I love fashion photography – it’s one of the subjects I photograph in my spare time for my own enjoyment, so when Canon Professional Services invited me to come and photograph London Fashion Weekend I was more than a little excited!
Where London Fashion Week is aimed at industry insiders, London Fashion Weekend aims to be outward facing, inviting in the fashion conscious consumer, and students with aspirations to become the designers of the future.
My day started meeting Canon for a briefing. This gave me the opportunity to chat to some like-minded photographers, as well as getting my first look at Canon’s newest camera kit, the EOS 1Dx mkII and the EOS 5D mkIV. (Both look like excellent cameras, and I’m looking forward to trying them out in the field at some point in the future!) The briefing included a talk from an experienced fashion photographer and some practical guidance. Once we were briefed, it was time to walk over to the venue, the Saatchi Gallery.
Press pits are interesting places. This small space at the end of the catwalk needed to accommodate 40 photographers and a TV crew, plus all of the bags and equipment. They call it a “pit” for a reason! The best spots are in the centre, and are usually reserved for the TV crew and those shooting for big name publications, but with tiered platforms there is usually a reasonable angle for everyone.
Once we were in position it was time for the show. The Saatchi Gallery has a very long catwalk, so I made the decision to go for a 70-200mm zoom lens to give a reasonable range. Using the 70-200 allowed me to photograph the models from a fair distance, helping to reduce the effect of my high vantage point in the back row of the pit. Fashion shows use a lot of artificial light, but even so, they still require a reasonably high ISO. In order to get both eyes in focus an f-number between around 4 and 5.6 was required, with a shutter speed of around 1/400th and above being necessary in order to freeze the motion of a fairly brisk walk. You can tackle image noise in post production, but there’s not a whole lot you can do with motion blur!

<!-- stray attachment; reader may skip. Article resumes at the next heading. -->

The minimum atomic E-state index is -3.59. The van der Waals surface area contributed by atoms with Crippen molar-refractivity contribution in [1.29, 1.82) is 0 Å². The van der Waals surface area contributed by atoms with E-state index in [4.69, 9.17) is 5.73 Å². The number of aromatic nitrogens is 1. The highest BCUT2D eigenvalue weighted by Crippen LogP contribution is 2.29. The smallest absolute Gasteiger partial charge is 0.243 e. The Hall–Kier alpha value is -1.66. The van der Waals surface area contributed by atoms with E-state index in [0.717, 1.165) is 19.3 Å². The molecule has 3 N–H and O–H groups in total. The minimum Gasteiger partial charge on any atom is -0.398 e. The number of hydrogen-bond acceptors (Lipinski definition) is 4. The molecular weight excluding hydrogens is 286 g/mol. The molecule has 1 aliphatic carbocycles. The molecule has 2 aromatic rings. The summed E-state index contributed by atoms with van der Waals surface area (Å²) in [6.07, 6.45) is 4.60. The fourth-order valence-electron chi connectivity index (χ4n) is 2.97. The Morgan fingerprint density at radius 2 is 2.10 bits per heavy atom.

Although I wasn’t shooting for publication, I still tried to treat this as a photojournalistic assignment, so I’ve kept the retouching to a minimum just adjusting the exposure, contrast, black and white points, sharpening and noise reduction. I’m not used to having to preserve any journalistic integrity in my normal fine art work, so this helped me to focus on getting things right in camera.
Camera set up is reasonably straightforward for this soft of thing. I worked in manual mode with the starting point for my settings being ISO 1600, f/5.0, 1/400s. I did make a few adjustments to this one way or another as things went on, just to compensate for changes to the lighting at different points during the show.